It allows people around the world to send e-mail to one another in a matter of seconds, and it lets you read, among other things, the articles on HowStuffWorks.com. We're all used to seeing the various parts of the Internet that come into our homes and offices -- the Web pages, e-mail messages and downloaded files that make the Internet a dynamic and valuable medium. But none of these parts would ever make it to your computer without a piece of the Internet that you've probably never seen. In fact, most people have never stood "face to machine" with the technology most responsible for allowing the Internet to exist at all: the router.
Split horizon route advertisement. "Split horizon" redirects here.
For the Domain Name System feature, see Split-horizon DNS. In computer networking, split-horizon route advertisement is a method of preventing routing loops in distance-vector routing protocols by prohibiting a router from advertising a route back onto the interface from which it was learned. Example In this example, network node A routes packets to node B in order to reach node C. The links between the nodes are distinct point-to-point links. According to the split-horizon rule, node A does not advertise its route for C (namely A to B to C) back to B. Link-state advertisement.
Administrative distance. Default administrative distances The following table lists the default administrative distances for various routing protocols used on Cisco routers. Please note that:- An administrative distance of 255 will cause the router to disbelieve the route entirely and not use it.
An administrative distance of 255 will cause the router to remove the route from the RIB and not use it.* Since IOS 12.2, the administrative distance of a static route with an exit interface is 1. Prior to the release of 12.2 it was in fact 0.Only the interface itself has an administrative distance of 0, since a route cannot be less than 1.Directly connected routes have an administrative distance of 0. Verifying administrative distance Directly connected routes have an administrative distance of 1. Router# configure terminal Router(config)# ip route 22.214.171.124 255.255.255.0 fastEthernet 0/0 Router(config)# do show ip route S 126.96.36.199/0 [1/0] via 172.31.0.1. Distance-vector routing protocol. Link-state routing protocol. Link-state routing protocols are one of the two main classes of routing protocols used in packet switching networks for computer communications, the other being distance-vector routing protocols.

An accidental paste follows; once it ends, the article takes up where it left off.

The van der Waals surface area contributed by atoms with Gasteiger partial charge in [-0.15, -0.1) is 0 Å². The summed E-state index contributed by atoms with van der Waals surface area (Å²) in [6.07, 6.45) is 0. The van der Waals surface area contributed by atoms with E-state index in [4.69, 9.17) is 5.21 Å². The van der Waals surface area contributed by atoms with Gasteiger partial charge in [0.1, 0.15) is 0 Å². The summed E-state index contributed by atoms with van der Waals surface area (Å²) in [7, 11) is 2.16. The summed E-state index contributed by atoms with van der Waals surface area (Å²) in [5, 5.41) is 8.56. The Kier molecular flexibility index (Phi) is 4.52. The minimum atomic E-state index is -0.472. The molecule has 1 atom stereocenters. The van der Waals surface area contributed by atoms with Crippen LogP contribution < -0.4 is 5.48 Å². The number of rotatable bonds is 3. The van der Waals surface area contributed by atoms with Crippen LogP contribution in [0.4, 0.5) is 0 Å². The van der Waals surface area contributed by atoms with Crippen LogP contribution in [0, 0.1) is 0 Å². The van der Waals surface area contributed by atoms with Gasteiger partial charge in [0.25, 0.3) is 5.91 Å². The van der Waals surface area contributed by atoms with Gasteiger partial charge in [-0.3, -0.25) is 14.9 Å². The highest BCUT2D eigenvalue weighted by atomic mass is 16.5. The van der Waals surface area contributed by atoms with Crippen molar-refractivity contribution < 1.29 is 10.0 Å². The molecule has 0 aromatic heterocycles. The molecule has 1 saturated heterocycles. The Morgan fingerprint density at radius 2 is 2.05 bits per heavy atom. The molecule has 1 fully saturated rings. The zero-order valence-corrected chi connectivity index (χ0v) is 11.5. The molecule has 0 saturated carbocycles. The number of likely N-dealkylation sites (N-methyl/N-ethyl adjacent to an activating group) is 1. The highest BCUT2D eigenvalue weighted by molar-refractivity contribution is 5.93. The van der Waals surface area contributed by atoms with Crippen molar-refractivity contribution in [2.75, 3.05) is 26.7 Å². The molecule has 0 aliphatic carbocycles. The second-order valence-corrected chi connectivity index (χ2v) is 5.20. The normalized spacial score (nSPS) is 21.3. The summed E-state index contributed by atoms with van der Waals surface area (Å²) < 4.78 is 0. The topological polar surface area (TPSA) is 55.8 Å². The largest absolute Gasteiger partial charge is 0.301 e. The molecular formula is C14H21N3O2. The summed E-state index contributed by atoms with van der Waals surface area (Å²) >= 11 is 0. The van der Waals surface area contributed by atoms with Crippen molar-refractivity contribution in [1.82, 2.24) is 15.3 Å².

Examples of link-state routing protocols include open shortest path first (OSPF) and intermediate system to intermediate system (IS-IS). This contrasts with distance-vector routing protocols, which work by having each node share its routing table with its neighbours. In a link-state protocol the only information passed between nodes is connectivity related. Link-state algorithms are sometimes characterized informally as each router 'telling the world about its neighbours" History What is believed to be the first adaptive routing network of computers, using link-state routing as its heart, was designed and implemented during 1976-77 by a team from Plessey Radar led by Bernard J Harris; the project was for "Wavell" - a system of computer command and control for the British Army.